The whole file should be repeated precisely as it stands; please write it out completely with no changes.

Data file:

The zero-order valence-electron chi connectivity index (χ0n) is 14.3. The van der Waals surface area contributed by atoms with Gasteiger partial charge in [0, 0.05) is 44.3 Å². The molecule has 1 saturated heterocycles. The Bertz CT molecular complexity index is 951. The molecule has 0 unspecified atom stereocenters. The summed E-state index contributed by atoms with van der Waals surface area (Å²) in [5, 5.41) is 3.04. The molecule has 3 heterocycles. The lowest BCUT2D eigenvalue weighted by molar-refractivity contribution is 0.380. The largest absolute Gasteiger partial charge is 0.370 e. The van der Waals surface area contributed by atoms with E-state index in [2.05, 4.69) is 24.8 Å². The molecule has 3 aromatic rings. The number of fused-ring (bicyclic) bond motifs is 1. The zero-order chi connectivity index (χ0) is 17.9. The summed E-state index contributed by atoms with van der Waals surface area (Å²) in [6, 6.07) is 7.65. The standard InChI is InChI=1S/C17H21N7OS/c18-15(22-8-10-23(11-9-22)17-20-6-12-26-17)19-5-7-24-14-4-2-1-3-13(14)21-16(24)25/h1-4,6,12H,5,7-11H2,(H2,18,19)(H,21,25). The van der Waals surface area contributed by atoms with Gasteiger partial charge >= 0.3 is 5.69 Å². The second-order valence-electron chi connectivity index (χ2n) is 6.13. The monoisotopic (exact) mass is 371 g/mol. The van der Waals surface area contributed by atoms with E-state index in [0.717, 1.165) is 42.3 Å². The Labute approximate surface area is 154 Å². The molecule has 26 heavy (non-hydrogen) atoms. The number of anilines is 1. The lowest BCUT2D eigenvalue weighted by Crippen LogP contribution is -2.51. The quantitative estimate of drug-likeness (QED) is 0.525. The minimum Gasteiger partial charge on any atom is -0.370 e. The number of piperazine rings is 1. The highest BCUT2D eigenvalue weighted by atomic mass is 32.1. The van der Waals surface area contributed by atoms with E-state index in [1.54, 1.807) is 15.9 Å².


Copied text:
The zero-order valence-electron chi connectivity index (χ0n) is 14.3. The van der Waals surface area contributed by atoms with Gasteiger partial charge in [0, 0.05) is 44.3 Å². The molecule has 1 saturated heterocycles. The Bertz CT molecular complexity index is 951. The molecule has 0 unspecified atom stereocenters. The summed E-state index contributed by atoms with van der Waals surface area (Å²) in [5, 5.41) is 3.04. The molecule has 3 heterocycles. The lowest BCUT2D eigenvalue weighted by molar-refractivity contribution is 0.380. The largest absolute Gasteiger partial charge is 0.370 e. The van der Waals surface area contributed by atoms with E-state index in [2.05, 4.69) is 24.8 Å². The molecule has 3 aromatic rings. The number of fused-ring (bicyclic) bond motifs is 1. The zero-order chi connectivity index (χ0) is 17.9. The summed E-state index contributed by atoms with van der Waals surface area (Å²) in [6, 6.07) is 7.65. The standard InChI is InChI=1S/C17H21N7OS/c18-15(22-8-10-23(11-9-22)17-20-6-12-26-17)19-5-7-24-14-4-2-1-3-13(14)21-16(24)25/h1-4,6,12H,5,7-11H2,(H2,18,19)(H,21,25). The van der Waals surface area contributed by atoms with Gasteiger partial charge >= 0.3 is 5.69 Å². The second-order valence-electron chi connectivity index (χ2n) is 6.13. The monoisotopic (exact) mass is 371 g/mol. The van der Waals surface area contributed by atoms with E-state index in [0.717, 1.165) is 42.3 Å². The Labute approximate surface area is 154 Å². The molecule has 26 heavy (non-hydrogen) atoms. The number of anilines is 1. The lowest BCUT2D eigenvalue weighted by Crippen LogP contribution is -2.51. The quantitative estimate of drug-likeness (QED) is 0.525. The minimum Gasteiger partial charge on any atom is -0.370 e. The number of piperazine rings is 1. The highest BCUT2D eigenvalue weighted by atomic mass is 32.1. The van der Waals surface area contributed by atoms with E-state index in [1.54, 1.807) is 15.9 Å².